Bunch of questions

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Bunch of questions

Postby Aswin » Wed Jun 22, 2011 7:20 am

Hi,

I have been using Lejos for two months now. I like it a lot! Compared to robotC, where I came from, it allows for better structured programs. While learning the language I collected some unrelated questions.

1. I have the impression that Lejos drains batteries faster than other firmwares I used. (under comparable condition of course). Can this be true?

2. I have some functions that return an array. The array is created within the function. I noticed that other functions, like getData for example update a previously created array as a parameter. I do understand the difference between the two in terms of memory management. I do no know which of the two is the preferred way? In my case the functions are called very frequently, they return arrays of sensor values.

3. I see that some classes, like I2CPort, have the parameters for the constructor stored as member variables. Take LEGO_MODE or HIGH_SPEED for example. Why aren't the stored as enums. This would have the advantage that different value of the same parameter are logically grouped. Also, the IDE could benefit from it.

4. I think I have made a very nice class to interface accelerometers. It has calibration routines, allows for different units for acceleration (Milli-G, G, m/sec^2, etc) and tilt (radians, degrees, cosine), it has a user interface for calibrating, displaying Sensor values, changing setting etc. It has an abstract class that implements most of this functionality and can be used for every accelerometer. I implemented it for the Mindsensors accelerometer (and a custom one I build). You need to implement just three methods to make it work for any accelerometer. It is well tested.
I would like to make this available to others. Is there any interest in this? If so, how can I make it part of Lejos?
My NXT blog: http://nxttime.wordpress.com/
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Re: Bunch of questions

Postby s.frings » Wed Jun 22, 2011 9:35 am

Please split this thread. Ask only one question per thread.
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Re: Bunch of questions

Postby s.frings » Wed Jun 22, 2011 9:53 am

More power consumption is normal.
Lejos runs a virtual machione that interprets Java code. The number of CPU commands per use-case is usually much more than with any other programming language. That's the nature of Java. On PC machines, you might experience much better performance because of the JIT compiler, which does not exist in Lejos. Avoid endless loops, better use events and loops with embedded sleep statements.

On microcontrollers, such as NXT, you can mostly improve performance by avoiding local variables and non-integer return values. So updating and re-using an existing array provides better performances but needs special care in case of multi-threading.

Most constants are integer numbers instead of enums because they are also defined as integer numbers in the NXT firmware. If you use enums, Java generates internally numbers wich may not match the numbers of the firmware. Remember that the firmare is written in another programming language and that there are no class interfaces shared between both. Using integer numbers ensures that they are the same in both programming languages and they do never change unintentionally.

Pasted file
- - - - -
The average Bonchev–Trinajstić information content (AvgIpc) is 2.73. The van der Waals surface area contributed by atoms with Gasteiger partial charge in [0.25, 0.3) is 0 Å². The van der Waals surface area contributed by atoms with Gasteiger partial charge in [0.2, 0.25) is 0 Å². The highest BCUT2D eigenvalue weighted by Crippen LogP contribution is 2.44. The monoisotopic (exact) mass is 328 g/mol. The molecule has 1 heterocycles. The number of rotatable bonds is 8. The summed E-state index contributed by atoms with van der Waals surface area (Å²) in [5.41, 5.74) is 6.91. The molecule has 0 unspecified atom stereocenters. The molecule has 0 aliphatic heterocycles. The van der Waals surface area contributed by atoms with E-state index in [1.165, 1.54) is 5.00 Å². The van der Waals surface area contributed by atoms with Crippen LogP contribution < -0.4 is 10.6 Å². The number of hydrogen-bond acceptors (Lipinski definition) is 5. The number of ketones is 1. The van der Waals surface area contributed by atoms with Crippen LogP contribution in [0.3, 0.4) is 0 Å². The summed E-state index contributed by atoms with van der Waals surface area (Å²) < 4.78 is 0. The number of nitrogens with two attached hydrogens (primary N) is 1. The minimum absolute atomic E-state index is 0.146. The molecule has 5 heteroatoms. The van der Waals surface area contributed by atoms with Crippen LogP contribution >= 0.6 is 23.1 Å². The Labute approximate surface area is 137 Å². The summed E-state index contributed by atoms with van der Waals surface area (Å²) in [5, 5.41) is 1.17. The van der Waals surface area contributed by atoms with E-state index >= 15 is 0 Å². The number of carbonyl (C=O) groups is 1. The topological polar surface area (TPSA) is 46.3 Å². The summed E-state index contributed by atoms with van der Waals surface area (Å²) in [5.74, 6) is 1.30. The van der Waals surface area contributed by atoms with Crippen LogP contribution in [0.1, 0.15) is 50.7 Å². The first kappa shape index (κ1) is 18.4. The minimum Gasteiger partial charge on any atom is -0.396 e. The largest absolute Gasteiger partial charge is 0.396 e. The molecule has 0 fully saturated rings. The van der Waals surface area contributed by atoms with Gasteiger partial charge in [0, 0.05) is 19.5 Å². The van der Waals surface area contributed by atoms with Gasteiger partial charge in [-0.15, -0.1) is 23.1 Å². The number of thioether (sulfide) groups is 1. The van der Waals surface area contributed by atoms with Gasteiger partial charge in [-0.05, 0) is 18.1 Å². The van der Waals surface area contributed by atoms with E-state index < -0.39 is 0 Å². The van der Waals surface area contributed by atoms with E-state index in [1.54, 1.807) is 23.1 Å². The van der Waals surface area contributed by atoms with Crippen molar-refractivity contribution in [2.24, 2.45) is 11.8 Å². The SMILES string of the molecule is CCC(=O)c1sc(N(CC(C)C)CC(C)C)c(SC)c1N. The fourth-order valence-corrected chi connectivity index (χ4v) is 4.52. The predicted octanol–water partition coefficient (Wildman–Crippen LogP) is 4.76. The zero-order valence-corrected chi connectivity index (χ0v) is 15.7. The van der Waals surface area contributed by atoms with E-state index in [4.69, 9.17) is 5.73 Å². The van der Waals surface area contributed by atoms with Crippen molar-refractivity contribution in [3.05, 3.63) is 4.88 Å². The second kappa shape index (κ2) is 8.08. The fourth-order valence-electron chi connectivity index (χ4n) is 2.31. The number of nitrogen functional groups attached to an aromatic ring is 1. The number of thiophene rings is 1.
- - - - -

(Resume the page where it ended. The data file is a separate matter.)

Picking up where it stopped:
Also keep in mind that enums are objects, while integers are primitives. Objects are always less performant than primitives, specially on microcontrollers.

New classes should be posted in this forum and discussed by the users before one of the Lejos developers copies that into the Lejos distribution. For the moment I am personally not interested in any new class because I'm waiting for release 1.0. I think, the time after release 1.0 is good for adding new features.
Last edited by s.frings on Wed Jun 22, 2011 2:57 pm, edited 2 times in total.
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Re: Bunch of questions

Postby skoehler » Wed Jun 22, 2011 9:57 am

Aswin wrote:1. I have the impression that Lejos drains batteries faster than other firmwares I used. (under comparable condition of course). Can this be true?


We could perform optimizations of battery usage. For example, we could put the main CPU to sleep, when it's not used.
However, I have my doubts that other firmwares (like RobotC) actually do this kind of thing, and hence I would assume that battery life is roughly the same.

Aswin wrote:2. I have some functions that return an array. The array is created within the function. I noticed that other functions, like getData for example update a previously created array as a parameter. I do understand the difference between the two in terms of memory management. I do no know which of the two is the preferred way? In my case the functions are called very frequently, they return arrays of sensor values.


There is no "preferred way". I mean, there is no standard committee that decides whether one or the other is preferred.
My personal opinion is, that returning an array (which usually includes creating a new one) puts a lot of stress to the garbage collector, since the returned array is usually thrown away.
Writing into an array that has been passed as a parameter avoid this. The caller may reuse the same array over and over again. (He may chose not to do so, but that's the caller's problem.)

Aswin wrote:3. I see that some classes, like I2CPort, have the parameters for the constructor stored as member variables. Take LEGO_MODE or HIGH_SPEED for example. Why aren't the stored as enums. This would have the advantage that different value of the same parameter are logically grouped. Also, the IDE could benefit from it.


Well, actually having a lot of public static final constants is the traditional way of doing things in Java, from the time before Enums were available.